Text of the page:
Irish Wolfhound History

Everybody's Dog Book

By Major A.J. Dawson, published June 1922

The author and dogs 
 The frontispiece of the book

Of all the breeds of dogs known to the English-speaking peoples, few are of more ancient or honourable lineage than the royal race of Irish Wolfhounds; and the dog-loving public owes a debt of real gratitude to such enthusiasts as Captain Graham for their timely, persevering, practical and most valuable services, which may be said to have saved this magnificent breed from extinction at the most critical juncture of its history, in the latter part of the last century. But for their patient efforts, at a time when public knowledge of and interest in the Irish Wolfhound had become a negligible quantity, it is probable that there would have been no true specimen living to-da; and it would not be easy to conceive of any more signal or regrettable loss for the canine race than this would have been, since no nobler or more beautiful hound exists than the Irish Wolfhound, and none has a longer or more interesting history.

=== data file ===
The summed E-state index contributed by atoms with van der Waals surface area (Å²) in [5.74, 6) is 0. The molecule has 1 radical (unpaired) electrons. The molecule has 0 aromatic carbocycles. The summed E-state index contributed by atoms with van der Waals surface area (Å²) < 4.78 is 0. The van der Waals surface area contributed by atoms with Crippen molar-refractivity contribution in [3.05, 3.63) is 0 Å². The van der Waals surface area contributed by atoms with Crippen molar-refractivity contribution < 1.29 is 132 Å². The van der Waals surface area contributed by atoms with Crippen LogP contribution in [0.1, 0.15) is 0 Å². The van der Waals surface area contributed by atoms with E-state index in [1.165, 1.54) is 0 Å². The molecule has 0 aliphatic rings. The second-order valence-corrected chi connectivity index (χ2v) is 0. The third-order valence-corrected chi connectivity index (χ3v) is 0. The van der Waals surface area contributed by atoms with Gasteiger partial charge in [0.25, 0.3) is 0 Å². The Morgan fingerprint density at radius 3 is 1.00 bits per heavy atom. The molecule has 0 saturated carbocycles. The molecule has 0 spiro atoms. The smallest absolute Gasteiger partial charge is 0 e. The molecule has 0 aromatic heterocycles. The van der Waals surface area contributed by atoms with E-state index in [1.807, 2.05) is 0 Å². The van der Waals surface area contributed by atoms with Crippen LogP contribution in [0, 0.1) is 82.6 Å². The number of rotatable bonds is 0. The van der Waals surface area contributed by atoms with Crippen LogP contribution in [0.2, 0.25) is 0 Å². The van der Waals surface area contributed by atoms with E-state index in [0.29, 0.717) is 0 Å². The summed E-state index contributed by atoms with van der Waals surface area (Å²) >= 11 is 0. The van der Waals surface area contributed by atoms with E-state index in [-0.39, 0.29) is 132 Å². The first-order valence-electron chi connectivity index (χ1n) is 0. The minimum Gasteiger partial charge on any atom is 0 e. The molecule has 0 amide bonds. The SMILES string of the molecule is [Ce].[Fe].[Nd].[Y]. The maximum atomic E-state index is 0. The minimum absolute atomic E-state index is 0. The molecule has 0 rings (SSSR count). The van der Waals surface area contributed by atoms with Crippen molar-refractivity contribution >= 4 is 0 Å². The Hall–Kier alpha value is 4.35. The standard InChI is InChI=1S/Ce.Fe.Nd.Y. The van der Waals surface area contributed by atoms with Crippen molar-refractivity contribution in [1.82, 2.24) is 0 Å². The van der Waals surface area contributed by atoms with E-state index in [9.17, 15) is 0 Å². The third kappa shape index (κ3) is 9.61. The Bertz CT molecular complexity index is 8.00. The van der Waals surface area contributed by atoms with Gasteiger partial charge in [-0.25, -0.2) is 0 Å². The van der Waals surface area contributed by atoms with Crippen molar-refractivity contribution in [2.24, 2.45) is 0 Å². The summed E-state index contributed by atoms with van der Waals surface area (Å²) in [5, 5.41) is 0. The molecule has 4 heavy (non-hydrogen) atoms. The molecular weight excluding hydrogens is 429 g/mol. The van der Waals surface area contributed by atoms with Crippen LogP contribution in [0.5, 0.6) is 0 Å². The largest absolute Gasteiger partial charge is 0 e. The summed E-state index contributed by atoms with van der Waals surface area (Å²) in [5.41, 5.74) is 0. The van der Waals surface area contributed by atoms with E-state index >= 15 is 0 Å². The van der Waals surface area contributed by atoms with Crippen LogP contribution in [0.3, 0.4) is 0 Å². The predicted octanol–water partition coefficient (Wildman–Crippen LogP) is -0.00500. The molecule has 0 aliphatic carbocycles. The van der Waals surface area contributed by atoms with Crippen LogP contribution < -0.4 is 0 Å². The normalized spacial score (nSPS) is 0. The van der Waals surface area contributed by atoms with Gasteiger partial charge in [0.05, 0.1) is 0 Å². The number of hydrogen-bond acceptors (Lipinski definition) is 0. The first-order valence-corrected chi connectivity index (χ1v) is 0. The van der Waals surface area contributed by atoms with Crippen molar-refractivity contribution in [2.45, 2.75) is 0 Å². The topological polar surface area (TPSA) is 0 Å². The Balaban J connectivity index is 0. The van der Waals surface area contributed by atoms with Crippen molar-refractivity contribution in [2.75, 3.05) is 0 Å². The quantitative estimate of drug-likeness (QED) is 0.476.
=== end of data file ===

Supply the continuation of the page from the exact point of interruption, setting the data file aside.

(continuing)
To-day, thanks largely to the influences and efforts just mentioned, and, of course, to the exceedingly attractive qualities inherent in the Wolfhound himself, the breed flourishes, and fine specimens are frequently finding their way overseas to the homes of appreciative purchasers in America, Africa, Australasia, and other parts of the world. The Irish Wolfhound Club (whose Hon. Secretary is Mr. J.F. Baily, of Whitechurch, Rathfarnham, Co. Dublin) is slowly but steadily increasing its membership, and the breed is growing all the time in public favour. Withal, and despite the magnificent specimens of the breed that were being exhibited in the early part of the present century, and down to the War, the writer has no hesitation in saying that, even now, the Irish Wolfhound has not obtained a tithe of the public knowledge, recognition, and wide appreciation to which his altogether exceptional excellences, his unique merits, undoubtedly entitle him. There would seem to be something strange, if not unnatural in the fact that, even now, the general public knows a good deal more about such alien importations as the St. Bernard, the Great Dane, and the Borzois - splendid and attractive varieties all - than it knows of the modern representatives of a breed whose fame was firmly established as far afield as the Mediterranean, as long ago as the period of the Roman occupation of England.